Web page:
Mobile phone use 'under-represented' in road safety data

Almost one-in-four drivers check notifications while driving and 37% do not regularly practice safe mobile phone use behaviours
Jack Quann
Jack Quann

13.51 1 May 2024

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Mobile phone use 'under-repres...

Mobile phone use 'under-represented' in road safety data

Jack Quann
Jack Quann

13.51 1 May 2024

Share this article

The use of mobile phones in relation to road deaths is 'under-represented' in the data that we have, a transport consultant has said.

A Road Safety Authority (RSA) survey from 2022 found almost one-in-four drivers check mobile phone notifications while driving.

Some 37% of motorists do not regularly practice safe mobile phone use behaviours.


International research suggests drivers are four-times more likely to be involved in a collision if they use their mobile phone while driving.

It follows the inaugural Road Safety Youth Forum which took place last week.

It's made up of 20 young people between the ages of 12 and 25 and will meet eight times over a two-year period.

Over one-quarter of fatalities on Irish roads were aged 16 to 25 last year, compared with 16% in 2022.

Transport consultant Conor Faughnan told The Pat Kenny Show younger people are genuinely interested in road safety.

"They're trying to listen to young people and see what they think about the road safety problem, the road safety situation, what the solutions are etc," he said.

"The cynic could say it's a talking shop but we'll see.

"One thing that bounced out of it for me... is young people are actually genuinely interested in road safety.

"They are seeing the headlines, they know as well as anybody else that our road safety figures are worsening".

Caucasian man using cell phone and driving car. Man using a mobile phone and driving a car. Image: Mint Images Limited / Alamy

Mr Faughnan said he believes mobile phone use is under-represented in the existing figures.

"I think experts will agree that mobile phone use must be under-represented in the data that we have," he said.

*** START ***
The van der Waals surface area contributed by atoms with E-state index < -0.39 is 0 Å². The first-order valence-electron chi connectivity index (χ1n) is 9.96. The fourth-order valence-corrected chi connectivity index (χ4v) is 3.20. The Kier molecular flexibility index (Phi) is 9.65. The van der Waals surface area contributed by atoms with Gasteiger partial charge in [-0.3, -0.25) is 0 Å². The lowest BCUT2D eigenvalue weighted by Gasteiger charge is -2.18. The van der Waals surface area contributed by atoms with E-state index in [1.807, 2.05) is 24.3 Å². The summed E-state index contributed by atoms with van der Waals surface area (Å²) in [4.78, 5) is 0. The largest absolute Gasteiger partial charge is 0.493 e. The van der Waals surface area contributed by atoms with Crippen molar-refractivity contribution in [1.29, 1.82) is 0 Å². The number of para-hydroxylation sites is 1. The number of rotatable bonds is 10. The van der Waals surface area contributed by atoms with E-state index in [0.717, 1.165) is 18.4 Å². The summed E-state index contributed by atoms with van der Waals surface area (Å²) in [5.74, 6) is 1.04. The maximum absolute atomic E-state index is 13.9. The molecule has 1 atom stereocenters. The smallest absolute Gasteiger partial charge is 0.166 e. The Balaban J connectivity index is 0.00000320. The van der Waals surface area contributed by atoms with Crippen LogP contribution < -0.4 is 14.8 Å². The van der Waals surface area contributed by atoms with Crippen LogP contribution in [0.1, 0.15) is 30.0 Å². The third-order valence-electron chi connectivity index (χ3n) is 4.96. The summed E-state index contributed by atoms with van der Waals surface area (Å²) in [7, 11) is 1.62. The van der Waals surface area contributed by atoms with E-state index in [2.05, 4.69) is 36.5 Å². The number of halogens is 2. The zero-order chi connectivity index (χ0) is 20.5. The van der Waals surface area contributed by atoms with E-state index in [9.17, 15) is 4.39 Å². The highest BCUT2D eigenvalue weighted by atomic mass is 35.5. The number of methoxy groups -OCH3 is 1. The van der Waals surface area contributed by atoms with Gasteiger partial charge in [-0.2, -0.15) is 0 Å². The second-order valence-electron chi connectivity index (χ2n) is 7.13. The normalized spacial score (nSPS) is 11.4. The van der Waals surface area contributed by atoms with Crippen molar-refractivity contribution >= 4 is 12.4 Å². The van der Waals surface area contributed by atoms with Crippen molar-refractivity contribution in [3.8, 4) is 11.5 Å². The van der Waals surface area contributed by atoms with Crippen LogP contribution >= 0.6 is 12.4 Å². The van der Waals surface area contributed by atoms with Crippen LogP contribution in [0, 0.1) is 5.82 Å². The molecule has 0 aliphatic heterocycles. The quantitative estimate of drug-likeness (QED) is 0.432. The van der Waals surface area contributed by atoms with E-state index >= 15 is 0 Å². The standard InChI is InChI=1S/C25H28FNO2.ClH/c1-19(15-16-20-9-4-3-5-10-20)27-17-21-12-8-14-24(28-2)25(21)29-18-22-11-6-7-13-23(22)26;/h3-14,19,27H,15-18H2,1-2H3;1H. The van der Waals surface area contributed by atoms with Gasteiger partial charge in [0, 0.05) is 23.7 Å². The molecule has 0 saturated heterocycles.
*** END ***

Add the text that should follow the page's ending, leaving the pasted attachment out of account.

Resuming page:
"When a fatality or something really serious occurs that triggers suspicious death protocols for the Gardaí, they investigate forensically.

"You'd imagine that would include accessing phone records to see if something has occurred there.

"But in a more routine event, let's say a minor injury, phone use remains hidden".

A man uses a mobile phone in Rome, Italy in June 2017. A man uses a mobile phone in Rome, Italy in June 2017. Picture by: Pacific Press Media Production Corp. / Alamy Stock Photo

Mr Faughnan said drivers will rarely admit when they use a mobile phone.

"The driver obviously doesn't tell the insurance company, 'I was texting at the time I hit the tree'," he said.

"So one suspects that that is under-researched - and likewise [with] the use of drugs.

"Alcohol is quite well researched, other drugs far less so".

'Incredible technology'

Mr Faughnan also acknowledged mobiles have likely saved more people on the roads.

"The mobile phone is an incredible piece of technology," he said.

"It has saved more lives on the road than it's cost in all likelihood, because you can ring emergency services, your phone can report where you are, etc

"But the technology can be abused and if abused it can be dangerous".

Mr Faughnan added that one thing young people seem to want is road safety taught in schools with Transition Year "a perfect opportunity".

Main image: A woman in a car talking on a mobile phone, 21-5-15. Image: Ian Allenden / Alamy 

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Conor Faughnan Mobile Phone Mobile Phones RSA Road Safety Road Safety Authority Road Safety Data Road Safety Youth Forum The Pat Kenny Show Transport Consultant

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